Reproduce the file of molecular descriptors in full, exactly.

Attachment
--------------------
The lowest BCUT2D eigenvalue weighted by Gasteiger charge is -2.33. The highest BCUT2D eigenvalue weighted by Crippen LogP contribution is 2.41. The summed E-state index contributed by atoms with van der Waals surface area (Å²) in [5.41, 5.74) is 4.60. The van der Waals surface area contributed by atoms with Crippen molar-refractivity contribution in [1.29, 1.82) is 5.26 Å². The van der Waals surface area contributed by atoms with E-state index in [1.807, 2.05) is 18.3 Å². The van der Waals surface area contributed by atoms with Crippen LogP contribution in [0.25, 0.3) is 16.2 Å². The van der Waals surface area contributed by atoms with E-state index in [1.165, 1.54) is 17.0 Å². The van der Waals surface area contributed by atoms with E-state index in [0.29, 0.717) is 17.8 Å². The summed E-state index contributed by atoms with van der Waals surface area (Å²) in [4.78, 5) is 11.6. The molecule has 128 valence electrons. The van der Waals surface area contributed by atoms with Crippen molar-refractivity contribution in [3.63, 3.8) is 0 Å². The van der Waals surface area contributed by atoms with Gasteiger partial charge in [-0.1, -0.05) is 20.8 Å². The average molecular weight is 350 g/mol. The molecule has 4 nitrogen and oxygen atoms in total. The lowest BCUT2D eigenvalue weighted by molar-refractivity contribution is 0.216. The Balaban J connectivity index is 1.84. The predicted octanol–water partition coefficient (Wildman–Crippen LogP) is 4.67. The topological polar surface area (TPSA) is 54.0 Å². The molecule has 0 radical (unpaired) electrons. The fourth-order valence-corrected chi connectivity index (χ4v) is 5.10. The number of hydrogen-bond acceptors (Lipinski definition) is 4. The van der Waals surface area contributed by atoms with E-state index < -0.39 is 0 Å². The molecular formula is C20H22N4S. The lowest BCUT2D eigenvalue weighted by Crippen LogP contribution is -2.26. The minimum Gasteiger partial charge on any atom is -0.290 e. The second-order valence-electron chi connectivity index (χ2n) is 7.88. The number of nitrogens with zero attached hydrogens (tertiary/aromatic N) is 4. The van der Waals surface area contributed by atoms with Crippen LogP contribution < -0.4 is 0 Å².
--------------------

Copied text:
The lowest BCUT2D eigenvalue weighted by Gasteiger charge is -2.33. The highest BCUT2D eigenvalue weighted by Crippen LogP contribution is 2.41. The summed E-state index contributed by atoms with van der Waals surface area (Å²) in [5.41, 5.74) is 4.60. The van der Waals surface area contributed by atoms with Crippen molar-refractivity contribution in [1.29, 1.82) is 5.26 Å². The van der Waals surface area contributed by atoms with E-state index in [1.807, 2.05) is 18.3 Å². The van der Waals surface area contributed by atoms with Crippen LogP contribution in [0.25, 0.3) is 16.2 Å². The van der Waals surface area contributed by atoms with E-state index in [1.165, 1.54) is 17.0 Å². The van der Waals surface area contributed by atoms with E-state index in [0.29, 0.717) is 17.8 Å². The summed E-state index contributed by atoms with van der Waals surface area (Å²) in [4.78, 5) is 11.6. The molecule has 128 valence electrons. The van der Waals surface area contributed by atoms with Crippen molar-refractivity contribution in [3.63, 3.8) is 0 Å². The van der Waals surface area contributed by atoms with Gasteiger partial charge in [-0.1, -0.05) is 20.8 Å². The average molecular weight is 350 g/mol. The molecule has 4 nitrogen and oxygen atoms in total. The lowest BCUT2D eigenvalue weighted by molar-refractivity contribution is 0.216. The Balaban J connectivity index is 1.84. The predicted octanol–water partition coefficient (Wildman–Crippen LogP) is 4.67. The topological polar surface area (TPSA) is 54.0 Å². The molecule has 0 radical (unpaired) electrons. The fourth-order valence-corrected chi connectivity index (χ4v) is 5.10. The number of hydrogen-bond acceptors (Lipinski definition) is 4. The van der Waals surface area contributed by atoms with E-state index < -0.39 is 0 Å². The molecular formula is C20H22N4S. The lowest BCUT2D eigenvalue weighted by Crippen LogP contribution is -2.26. The minimum Gasteiger partial charge on any atom is -0.290 e. The second-order valence-electron chi connectivity index (χ2n) is 7.88. The number of nitrogens with zero attached hydrogens (tertiary/aromatic N) is 4. The van der Waals surface area contributed by atoms with Crippen LogP contribution < -0.4 is 0 Å².